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Is that true that all the prime numbers are of the form $6m \pm 1$?

Q. Why is it that all primes greater than 3 are either 1 or -1 modulo 6?

Does it suffice to argue as follows:

Let $p$ be a prime. $p>3 \Rightarrow 3$ does not divide $p$. Clearly $2$ does not divide $p$ either, and so 6 does not divide p.

Now, $p$ is odd, and so $p$ is either 1,3 or 5 modulo 6. However, if $p$ were 3 (mod6), that would give us that $3$ divides $p$, which is a contradiction.

As such, we conclude that $p$ is either 1 or 5 (=-1) mod 6

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marked as duplicate by Jonas Meyer, The Chaz 2.0, Marvis, Asaf Karagila, mixedmath May 29 '12 at 9:00

This question has been asked before and already has an answer. If those answers do not fully address your question, please ask a new question.

Yes, this is correct. – KReiser May 28 '12 at 22:32
Yes, that's fine. Alternatively, note that if $n\equiv 0,3\pmod{6}$ then it is divisibly by $3$, and if $n\equiv 2,4\pmod{6}$, then it is divisible by $2$; so if $n$ is prime and greater than $3$, that only leaves $n\equiv 1,5\pmod{6}$. – Arturo Magidin May 28 '12 at 22:33
I think it's worth noting that this is equivalent to showing that all primes are congruent to $1$ or $3 \pmod{4}$ (except in this case you don't need the assumption that $p>3$). – chris May 28 '12 at 23:48
I upvoted and voted to close. – The Chaz 2.0 May 29 '12 at 0:52
up vote 8 down vote accepted

Yes. Generally if $\rm\:p\:$ is prime, then modulo $\rm\:2\:\!p,\:$ any prime $\rm\:q\ne 2,p\:$ must lie in one of the $\rm\:\phi(2p) = \phi(p) = p\!-\!1\:$ residue classes that are coprime to $2$ and $\rm p,$ i.e. all odd residue classes excluding $\rm p,\:$ viz. $\rm\:1,3,5,\ldots,\hat p,\ldots,2p\!-\!1.\:$ Indeed, integers in other classes are divisible by $2$ or $\rm p\:$ hence, if prime, must be $2$ or $\rm p,\:$ resp. Exploiting reflection symmetry we can state this more succinctly: $\rm\: q\equiv \pm\{1,3,5,\cdots,p\!-\!2\}\ \ (mod\ 2\:\!p),\:$ so $\rm\: q\equiv \pm 1\ \ (mod\ 6),\:$ $\rm q\equiv \pm\{1,3\}\ \ (mod\ 10),\:$ $\rm q\equiv\pm \{1,3,5\}\ \ (mod\ 14),\:$ etc.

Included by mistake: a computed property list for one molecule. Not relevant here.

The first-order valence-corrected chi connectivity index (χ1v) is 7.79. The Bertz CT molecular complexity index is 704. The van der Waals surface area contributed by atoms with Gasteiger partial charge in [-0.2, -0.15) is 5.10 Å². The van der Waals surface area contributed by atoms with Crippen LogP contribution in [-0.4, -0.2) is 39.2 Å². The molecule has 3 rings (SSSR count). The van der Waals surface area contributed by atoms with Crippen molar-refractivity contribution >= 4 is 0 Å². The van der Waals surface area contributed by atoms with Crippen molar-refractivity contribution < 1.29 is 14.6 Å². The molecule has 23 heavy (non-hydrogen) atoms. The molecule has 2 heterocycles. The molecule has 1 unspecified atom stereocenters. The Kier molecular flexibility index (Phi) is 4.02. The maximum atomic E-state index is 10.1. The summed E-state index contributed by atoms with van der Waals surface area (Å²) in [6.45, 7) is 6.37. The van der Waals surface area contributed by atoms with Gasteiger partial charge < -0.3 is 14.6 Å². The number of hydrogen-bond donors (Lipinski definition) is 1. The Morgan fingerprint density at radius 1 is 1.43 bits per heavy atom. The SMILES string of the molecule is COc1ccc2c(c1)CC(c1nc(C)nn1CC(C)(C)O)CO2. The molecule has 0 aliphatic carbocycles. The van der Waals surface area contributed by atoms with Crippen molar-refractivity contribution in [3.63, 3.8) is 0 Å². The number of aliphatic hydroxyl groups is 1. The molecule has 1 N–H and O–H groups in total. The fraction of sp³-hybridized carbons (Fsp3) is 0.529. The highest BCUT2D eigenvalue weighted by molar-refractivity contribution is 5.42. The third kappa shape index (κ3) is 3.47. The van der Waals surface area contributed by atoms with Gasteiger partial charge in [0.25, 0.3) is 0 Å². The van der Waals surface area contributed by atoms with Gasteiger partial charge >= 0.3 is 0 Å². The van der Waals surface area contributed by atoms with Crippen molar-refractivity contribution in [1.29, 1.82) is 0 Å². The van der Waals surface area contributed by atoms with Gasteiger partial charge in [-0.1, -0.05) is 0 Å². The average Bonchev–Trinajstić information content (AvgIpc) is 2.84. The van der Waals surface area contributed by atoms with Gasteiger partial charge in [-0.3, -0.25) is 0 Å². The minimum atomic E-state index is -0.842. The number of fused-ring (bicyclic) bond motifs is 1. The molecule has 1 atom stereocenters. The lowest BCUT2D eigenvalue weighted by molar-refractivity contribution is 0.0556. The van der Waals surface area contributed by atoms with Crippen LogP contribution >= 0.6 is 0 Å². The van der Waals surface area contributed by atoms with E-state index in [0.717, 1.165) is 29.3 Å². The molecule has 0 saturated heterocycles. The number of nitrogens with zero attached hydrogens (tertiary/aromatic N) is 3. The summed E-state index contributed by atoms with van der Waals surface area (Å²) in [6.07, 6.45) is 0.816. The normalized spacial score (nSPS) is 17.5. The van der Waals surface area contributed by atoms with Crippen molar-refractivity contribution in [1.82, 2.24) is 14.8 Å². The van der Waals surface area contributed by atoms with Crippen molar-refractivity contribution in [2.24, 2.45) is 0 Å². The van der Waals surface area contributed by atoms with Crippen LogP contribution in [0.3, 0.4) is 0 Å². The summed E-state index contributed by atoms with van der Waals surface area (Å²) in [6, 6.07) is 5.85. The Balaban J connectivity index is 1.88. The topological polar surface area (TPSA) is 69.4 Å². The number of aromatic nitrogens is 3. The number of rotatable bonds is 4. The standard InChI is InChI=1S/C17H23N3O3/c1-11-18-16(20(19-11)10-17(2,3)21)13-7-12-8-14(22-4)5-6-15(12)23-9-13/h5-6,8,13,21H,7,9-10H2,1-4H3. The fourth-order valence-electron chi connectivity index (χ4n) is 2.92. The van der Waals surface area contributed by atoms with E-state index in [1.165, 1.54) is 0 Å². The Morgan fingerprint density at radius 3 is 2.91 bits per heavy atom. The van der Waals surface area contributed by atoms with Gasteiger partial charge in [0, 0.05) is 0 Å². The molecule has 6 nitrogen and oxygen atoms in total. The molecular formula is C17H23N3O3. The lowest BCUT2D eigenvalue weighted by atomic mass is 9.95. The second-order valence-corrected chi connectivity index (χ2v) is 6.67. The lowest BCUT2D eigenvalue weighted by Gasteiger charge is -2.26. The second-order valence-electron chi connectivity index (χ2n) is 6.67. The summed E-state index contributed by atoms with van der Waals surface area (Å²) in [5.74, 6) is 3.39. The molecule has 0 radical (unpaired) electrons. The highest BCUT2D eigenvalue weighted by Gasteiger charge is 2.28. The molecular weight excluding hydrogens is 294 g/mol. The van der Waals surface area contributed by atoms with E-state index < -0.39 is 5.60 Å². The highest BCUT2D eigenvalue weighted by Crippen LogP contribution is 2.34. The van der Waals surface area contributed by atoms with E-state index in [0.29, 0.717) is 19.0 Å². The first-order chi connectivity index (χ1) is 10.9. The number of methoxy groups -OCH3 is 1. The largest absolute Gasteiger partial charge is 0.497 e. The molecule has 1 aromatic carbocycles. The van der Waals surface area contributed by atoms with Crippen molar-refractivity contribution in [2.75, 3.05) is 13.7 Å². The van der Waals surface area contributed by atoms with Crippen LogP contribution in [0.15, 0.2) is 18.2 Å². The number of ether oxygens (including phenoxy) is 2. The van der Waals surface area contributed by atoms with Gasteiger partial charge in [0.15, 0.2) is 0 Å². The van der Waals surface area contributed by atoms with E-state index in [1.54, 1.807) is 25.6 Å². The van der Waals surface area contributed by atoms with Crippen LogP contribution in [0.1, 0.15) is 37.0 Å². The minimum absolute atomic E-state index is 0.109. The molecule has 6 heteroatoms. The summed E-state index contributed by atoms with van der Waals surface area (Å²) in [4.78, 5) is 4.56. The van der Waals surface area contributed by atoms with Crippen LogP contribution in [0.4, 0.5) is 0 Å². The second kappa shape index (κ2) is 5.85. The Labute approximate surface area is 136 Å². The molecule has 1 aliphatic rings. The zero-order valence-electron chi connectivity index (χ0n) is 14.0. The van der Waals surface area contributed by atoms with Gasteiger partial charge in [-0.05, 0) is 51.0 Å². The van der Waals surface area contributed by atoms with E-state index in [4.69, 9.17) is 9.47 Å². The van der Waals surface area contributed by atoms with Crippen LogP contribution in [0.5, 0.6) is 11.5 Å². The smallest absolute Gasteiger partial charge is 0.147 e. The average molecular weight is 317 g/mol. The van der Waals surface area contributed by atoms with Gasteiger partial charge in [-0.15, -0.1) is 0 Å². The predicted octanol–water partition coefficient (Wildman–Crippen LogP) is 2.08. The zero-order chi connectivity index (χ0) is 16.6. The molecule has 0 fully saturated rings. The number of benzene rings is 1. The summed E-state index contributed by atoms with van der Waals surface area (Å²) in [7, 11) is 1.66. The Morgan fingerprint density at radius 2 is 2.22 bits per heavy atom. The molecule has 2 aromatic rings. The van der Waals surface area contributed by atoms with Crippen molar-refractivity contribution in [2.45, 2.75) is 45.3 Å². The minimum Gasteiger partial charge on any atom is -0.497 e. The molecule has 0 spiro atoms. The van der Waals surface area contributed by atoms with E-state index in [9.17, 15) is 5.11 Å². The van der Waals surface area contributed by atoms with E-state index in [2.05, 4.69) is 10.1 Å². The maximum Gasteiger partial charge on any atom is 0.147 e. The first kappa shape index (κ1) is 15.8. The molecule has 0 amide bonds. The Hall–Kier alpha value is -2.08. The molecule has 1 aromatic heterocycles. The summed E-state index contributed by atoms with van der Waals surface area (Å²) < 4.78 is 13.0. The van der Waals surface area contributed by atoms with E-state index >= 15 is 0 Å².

Generally, any integer coprime to $\rm\:m\:$ must, modulo $\rm\:m,\:$ lie in one of the $\rm\:\phi(m)\:$ residue classes coprime to $\rm\:m,\:$ where $\phi$ is the Euler totient function.

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@Downvoter: if something is not clear then please feel welcome to ask for elaboration. – Bill Dubuque May 29 '12 at 0:37
Weird. I'll do my best to restore balance to the Force... – The Chaz 2.0 May 29 '12 at 0:52

We have $6| 6n$, $2| 6n+ 2$, $3|6n+3$, and $2|6n + 4$ for all integers $n$. That leaves the $6n+1$s and $6n+5$s as possible primes, save for 3 and 2.

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